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Jakarta Post

Coming to an end: Muslims enliven last 10 nights of Ramadan

  • News Desk

    The Jakarta Post

Jakarta   /   Fri, June 7, 2019   /   10:17 am
Coming to an end: Muslims enliven last 10 nights of Ramadan Worshipers at the Sunda Kelapa Mosque take part in "iktikaf" (staying in the mosque) by reciting the Quran while waiting for late-night prayers during Ramadan in 2019. (JP/apr)

At 11:25 p.m. on Thursday, worshipers occupied Sunda Kelapa Mosque in Menteng, Central Jakarta, solemnly reciting the Quran or just praying in whispers. They were there to celebrate the last 10 nights of Ramadan.

For Muslims, it is a common practice to take part in iktikaf (staying in a mosque on the last 10 days of Ramadan).

A 67-year-old from Bekasi, Hasan, told The Jakarta Post that this year for the first time ever, he took part in iktikaf at Sunda Kelapa Mosque.

“[The experience is] very different. It is livelier here,” he told the Post on Friday morning when asked about the difference between doing it in Bekasi and at Sunda Kelapa Mosque.

“I cried tears in the middle of prayer when we read the prayer.”

Sunda Kelapa Mosque, which opened in 1971, is one of the most popular mosques in Jakarta for itikaf. Although there is no specific time set in the day for iktikaf, the mosque holds a special program for it that usually begins at midnight and ends at dawn.

According to the mosque’s executive secretary, Pangeran Arsyad, its iktikaf aims to build the milieu and boost the spirit of worshiping.

The program include Quran recitals and late-night prayers that are performed differently from other mosques, as worshipers pray in the dark.

“We turn off the lights so we can focus more on our prayers, not anything else,” Pangeran told the Post last week.

This year, the mosque provided 1,000 iftar (breaking-of-the-fast meals) and 1,500 sahur (predawn meals) each day throughout Ramadan.

The number increased to between 1,500 and 2,000 meals during iktikaf, especially on the odd-numbered dates at the end of the holy month as Muslims looked to welcome the Night of Decree. They believe that, on this night, God’s blessings are in abundance.

“[The worshipers] could total 4,000 to 5,000 people on the odd nights,” Pangeran added.

Muslims believe the Night of Decree falls at night on one of the odd-numbered dates of the last 10 days of Ramadan. During the night, the exact date of which is not certain, it is believed that one simple prayer will be rewarded, as if equal to prayers made over 1,000 months.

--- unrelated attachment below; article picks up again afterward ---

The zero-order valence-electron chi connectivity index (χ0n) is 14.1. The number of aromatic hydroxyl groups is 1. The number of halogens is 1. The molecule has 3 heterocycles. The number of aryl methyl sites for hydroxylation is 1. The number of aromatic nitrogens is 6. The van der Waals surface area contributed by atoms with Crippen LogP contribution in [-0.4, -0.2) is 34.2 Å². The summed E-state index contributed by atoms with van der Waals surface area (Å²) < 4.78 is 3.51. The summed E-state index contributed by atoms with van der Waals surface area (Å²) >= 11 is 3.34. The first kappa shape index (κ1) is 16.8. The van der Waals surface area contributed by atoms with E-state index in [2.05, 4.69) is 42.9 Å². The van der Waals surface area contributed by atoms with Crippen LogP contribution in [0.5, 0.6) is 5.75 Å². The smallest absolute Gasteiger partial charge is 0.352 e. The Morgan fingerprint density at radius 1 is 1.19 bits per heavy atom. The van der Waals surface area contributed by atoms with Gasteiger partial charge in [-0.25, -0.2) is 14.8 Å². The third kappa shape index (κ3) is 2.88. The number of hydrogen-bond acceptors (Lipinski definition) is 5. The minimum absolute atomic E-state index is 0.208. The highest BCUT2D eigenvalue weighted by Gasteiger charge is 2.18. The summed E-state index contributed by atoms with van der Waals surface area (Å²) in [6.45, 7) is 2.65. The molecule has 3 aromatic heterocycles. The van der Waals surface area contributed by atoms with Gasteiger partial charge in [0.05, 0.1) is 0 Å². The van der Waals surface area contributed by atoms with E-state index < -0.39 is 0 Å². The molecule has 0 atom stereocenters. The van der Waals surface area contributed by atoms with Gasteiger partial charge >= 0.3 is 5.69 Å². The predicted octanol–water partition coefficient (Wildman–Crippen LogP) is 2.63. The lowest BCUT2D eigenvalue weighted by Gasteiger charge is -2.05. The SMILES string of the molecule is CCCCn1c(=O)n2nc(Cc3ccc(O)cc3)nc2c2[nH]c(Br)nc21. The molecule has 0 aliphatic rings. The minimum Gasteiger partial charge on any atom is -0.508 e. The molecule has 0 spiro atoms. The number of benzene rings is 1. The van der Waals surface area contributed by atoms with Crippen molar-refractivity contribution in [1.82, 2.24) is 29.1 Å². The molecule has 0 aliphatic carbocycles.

Sunda Kelapa Mosque draws in worshipers because it invites three imams from Saudi Arabia, all of whom are hafiz (person who knows Quran by heart).

“[We invite them] so that worshipers can know how to read the Quran correctly,” said Pangeran.

In addition to serving worshipers from Greater Jakarta, the mosque is also a destination for those who are on their way to their hometowns to worship.

One of these worshipers, Akbar, 24, a graduate student from Yogyakarta, made a stop in Jakarta to visit the mosque before finishing his trip to Lampung.

“I arrived from Yogyakarta by train at Pasar Senen Station [Central Jakarta] at 12:30 a.m. and decided to take part in iktikaf at Sunda Kelapa,” he told the Post.

“I will be going to Lampung from Merak Port [Banten] in the morning.”

Meanwhile, not far from Sunda Kelapa Mosque lies another mosque popular for iktikaf: the Cut Meutia Mosque in Gondangdia, Central Jakarta.

Like its neighboring mosque, the number of worshipers it welcomes increases on the last 10 nights of Ramadan.

“We provide more than 300 meals for iktikaf only, and another 1,000 for iftar or sahur each day,” said Hilmi Triawan, a member of Cut Meutia Mosque’s Islamic Youth Organization (RICMA) and the project leader for the mosque’s iktikaf event.

“We also provide coffee breaks in the evenings.”

Hilmi said most of the programs at Cut Meutia Mosque were organized by RICMA. One well-known one is the annual two-day Ramadan Jazz Festival, which this year was attended by some 10,000 people.

Despite running programs similar to that of Sunda Kelapa Mosque, the historical Gondangdia mosque, with its high ceilings and Dutch-style architecture, serves fewer worshipers.

“I like it here because it is calm and cool,” said Purnama, a 39-year-old Bogor resident who visited the mosque with his wife, Nia, 39.

Although some worshipers at both mosques do not plan to stay for the entirety of iktikaf, they admitted that they prepared for a full experience by boosting their fitness and bringing enough belongings.

A worshipper, Hasan, said he consumed vitamins to keep his stamina up and coffee to keep him awake while another worshipper, Akbar, said he brought his own copy of the Quran. (apr)